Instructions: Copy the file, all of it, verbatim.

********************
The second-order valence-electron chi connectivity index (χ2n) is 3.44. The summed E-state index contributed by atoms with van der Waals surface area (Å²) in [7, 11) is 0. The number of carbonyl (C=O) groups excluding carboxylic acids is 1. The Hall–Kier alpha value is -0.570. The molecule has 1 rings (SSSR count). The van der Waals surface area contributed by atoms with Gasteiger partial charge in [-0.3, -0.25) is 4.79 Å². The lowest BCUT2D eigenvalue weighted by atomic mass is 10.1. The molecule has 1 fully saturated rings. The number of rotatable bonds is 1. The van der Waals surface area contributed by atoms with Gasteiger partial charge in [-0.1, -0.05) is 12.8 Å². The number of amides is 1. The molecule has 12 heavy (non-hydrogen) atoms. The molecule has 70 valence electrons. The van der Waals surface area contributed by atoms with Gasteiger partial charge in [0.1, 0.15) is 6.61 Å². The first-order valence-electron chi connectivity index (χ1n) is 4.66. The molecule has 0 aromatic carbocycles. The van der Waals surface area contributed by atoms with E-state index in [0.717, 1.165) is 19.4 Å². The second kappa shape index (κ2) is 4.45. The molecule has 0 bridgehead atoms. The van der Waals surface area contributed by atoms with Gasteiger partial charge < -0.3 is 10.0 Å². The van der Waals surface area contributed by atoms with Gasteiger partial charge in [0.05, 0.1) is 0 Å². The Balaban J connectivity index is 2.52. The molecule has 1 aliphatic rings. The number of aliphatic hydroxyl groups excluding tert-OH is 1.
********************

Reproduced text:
The second-order valence-electron chi connectivity index (χ2n) is 3.44. The summed E-state index contributed by atoms with van der Waals surface area (Å²) in [7, 11) is 0. The number of carbonyl (C=O) groups excluding carboxylic acids is 1. The Hall–Kier alpha value is -0.570. The molecule has 1 rings (SSSR count). The van der Waals surface area contributed by atoms with Gasteiger partial charge in [-0.3, -0.25) is 4.79 Å². The lowest BCUT2D eigenvalue weighted by atomic mass is 10.1. The molecule has 1 fully saturated rings. The number of rotatable bonds is 1. The van der Waals surface area contributed by atoms with Gasteiger partial charge in [-0.1, -0.05) is 12.8 Å². The number of amides is 1. The molecule has 12 heavy (non-hydrogen) atoms. The molecule has 70 valence electrons. The van der Waals surface area contributed by atoms with Gasteiger partial charge in [0.1, 0.15) is 6.61 Å². The first-order valence-electron chi connectivity index (χ1n) is 4.66. The molecule has 0 aromatic carbocycles. The van der Waals surface area contributed by atoms with E-state index in [0.717, 1.165) is 19.4 Å². The second kappa shape index (κ2) is 4.45. The molecule has 0 bridgehead atoms. The van der Waals surface area contributed by atoms with Gasteiger partial charge < -0.3 is 10.0 Å². The van der Waals surface area contributed by atoms with Gasteiger partial charge in [0.05, 0.1) is 0 Å². The Balaban J connectivity index is 2.52. The molecule has 1 aliphatic rings. The number of aliphatic hydroxyl groups excluding tert-OH is 1.